This week at DockerCon, Docker made several announcements, but one in particular caused massive confusion as users thought that “Docker” was becoming “Moby.” Well… OK, but which Docker? The Register probably put it best, when they said, “Docker (the company) decided to differentiate Docker (the commercial software products Docker CE and Docker EE) from Docker (the open source project).” Tack on a second project about building core operating systems, and there’s a lot to unpack.
Let’s start with Moby.
What is Moby?
Docker, being the foundation of many peoples’ understanding of containers, unsurprisingly isn’t a single monolithic application. Instead, it’s made up of components such as runc, containerd, InfraKit, and so on. The community works on those components (along with Docker, of course) and when it’s time for a release, Docker packages them all up and out they go. With all of those pieces, as you might imagine, it’s not a simple task.
And what happens if you want your own custom version of Docker? After all, Docker is built on the philosophy of “batteries included but swappable”. How easy is it to swap something out?
In his blog post introducing the Moby Project, Solomon Hykes explained that the idea is to simplify the process of combining components into something usable. “We needed our teams to collaborate not only on components, but also on assemblies of components, borrowing an idea from the car industry where assemblies of components are reused to build completely different cars.”
Hykes explained that from now on, Docker releases would be built using Moby and its components. At the moment there are 80+ components that can be combined into assemblies. He further explained that:
“Moby is comprised of:
- A library of containerized backend components (e.g., a low-level builder, logging facility, volume management, networking, image management, containerd, SwarmKit, …)
- A framework for assembling the components into a standalone container platform, and tooling to build, test and deploy artifacts for these assemblies.
- A reference assembly, called Moby Origin, which is the open base for the Docker container platform, as well as examples of container systems using various components from the Moby library or from other projects.”
Who needs to know about Moby?
The first group that needs to know about Moby is Docker developers, as in the people building the actual Docker software, and not people building applications using Docker containers, or even people building Docker containers. (Here’s hoping that eventually this nomenclature gets cleared up.) Docker developers should just continue on as usual, and Docker pull requests will be reouted to the Moby project.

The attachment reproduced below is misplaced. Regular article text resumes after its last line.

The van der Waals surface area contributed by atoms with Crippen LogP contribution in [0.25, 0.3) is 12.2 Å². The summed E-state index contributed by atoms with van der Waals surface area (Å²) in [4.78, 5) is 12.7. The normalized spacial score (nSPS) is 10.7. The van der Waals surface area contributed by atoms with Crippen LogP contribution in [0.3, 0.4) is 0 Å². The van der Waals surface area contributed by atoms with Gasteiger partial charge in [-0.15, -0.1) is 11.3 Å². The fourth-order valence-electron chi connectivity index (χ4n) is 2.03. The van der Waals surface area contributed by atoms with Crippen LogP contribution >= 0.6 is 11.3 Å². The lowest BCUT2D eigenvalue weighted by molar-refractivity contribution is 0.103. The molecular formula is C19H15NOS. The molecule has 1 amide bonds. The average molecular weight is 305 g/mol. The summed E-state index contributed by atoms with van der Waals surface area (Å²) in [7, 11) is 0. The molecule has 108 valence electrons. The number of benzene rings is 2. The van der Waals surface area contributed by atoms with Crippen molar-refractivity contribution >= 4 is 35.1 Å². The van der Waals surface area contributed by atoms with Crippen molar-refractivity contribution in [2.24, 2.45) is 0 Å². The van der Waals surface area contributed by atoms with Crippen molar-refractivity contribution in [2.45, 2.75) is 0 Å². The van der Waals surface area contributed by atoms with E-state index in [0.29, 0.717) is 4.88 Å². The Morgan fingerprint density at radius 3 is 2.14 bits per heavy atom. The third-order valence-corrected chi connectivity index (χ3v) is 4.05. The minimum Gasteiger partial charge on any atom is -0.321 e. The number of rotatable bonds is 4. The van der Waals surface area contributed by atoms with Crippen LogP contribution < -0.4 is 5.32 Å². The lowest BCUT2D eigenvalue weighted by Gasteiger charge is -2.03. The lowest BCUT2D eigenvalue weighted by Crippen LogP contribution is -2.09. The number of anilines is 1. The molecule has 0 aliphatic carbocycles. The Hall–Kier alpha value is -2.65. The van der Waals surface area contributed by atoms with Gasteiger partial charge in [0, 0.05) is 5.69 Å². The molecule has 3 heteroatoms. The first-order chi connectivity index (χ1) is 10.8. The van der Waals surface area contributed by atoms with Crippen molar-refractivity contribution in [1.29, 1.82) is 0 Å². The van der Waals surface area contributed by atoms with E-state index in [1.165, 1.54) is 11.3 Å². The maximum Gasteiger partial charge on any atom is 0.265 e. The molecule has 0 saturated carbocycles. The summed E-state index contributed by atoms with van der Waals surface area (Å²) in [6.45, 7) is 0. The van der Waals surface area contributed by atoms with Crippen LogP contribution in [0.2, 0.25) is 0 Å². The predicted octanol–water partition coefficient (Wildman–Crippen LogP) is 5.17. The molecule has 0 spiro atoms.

So everyone else is off the hook, right?
Well, um, no.
If all you do is pull together containers from pre-existing components and software you write yourself, then you’re good; you don’t need to worry about Moby. Unless, that is, you aren’t happy with your available Linux distributions.
What is LinuxKit?
While many think that Docker invented the container, in actuality linux containers had been around for some time, and Docker containers are based on them. Which is really convenient — if you’re using Linux. If, on the other hand, you are using a system that doesn’t include Linux, such as a Mac, a Windows PC, or that Raspberry Pi you want to turn into an automatic goat feeder, you’ve got a problem.
Docker requires linuxcontainers. Which is a problem if you have no linux.
The idea behind LinuxKit is that you start with a minimal Linux kernel — the base distro is only 35MB — and add literally only what you need. Once you have that, you can build your application on it, and run it wherever you need to. Stephen Foskitt tweeted a picture of an example from the announcement:
— Stephen Foskett (@SFoskett) April 18, 2017
The end result is that you can build containers that run on desktops, mainframes, bare metal, IoT, and VMs.
The project will be managed by the Linux Foundation, which is only fitting.
So what about Alpine, the minimal Linux that’s at the heart of Docker? Docker’s security director, Nathan McCauley said that “LinuxKit’s roots are in Alpine.” The company will continue to use it for Docker.
Today we launch LinuxKit — a Linux subsystem focussed on security. pic.twitter.com/Q0YJsX67ZT
— Nathan McCauley (@nathanmccauley) April 18, 2017
So what does this have to do with Moby?
Where LinuxKit has to do with Moby
If you’re salivating at the idea of building your own Linux distribution, take a deep breath. LinuxKit is an assembly within Moby.
So if you want to use LinuxKit, you need to download and install Moby, then use it to build your LinuxKit pieces.
So there you have it. You now have the ability to build your own Linux system, and your own containerization system. But it’s definitely not for the faint of heart.
- Wait – we can explain, says Moby, er, Docker amid rebrand meltdown • The Register
- Moby, LinuxKit Kick Off New Docker Collaboration Phase | Software | LinuxInsider
- Why Docker created the Moby Project | CIO
- GitHub – linuxkit/linuxkit: A toolkit for building secure, portable and lean operating systems for containers
- Docker LinuxKit: Secure Linux containers for Windows, macOS, and clouds | ZDNet
- Announcing LinuxKit: A Toolkit for building Secure, Lean and Portable Linux Subsystems – Docker Blog
- Stephen Foskett on Twitter: “More about #LinuxKit #DockerCon https://t.co/TfRJ47yBdB”
- Introducing Moby Project: a new open-source project to advance the software containerization movement – Docker Blog
- DockerCon 2017: Moby’s Cool Hack sessions – Docker Blog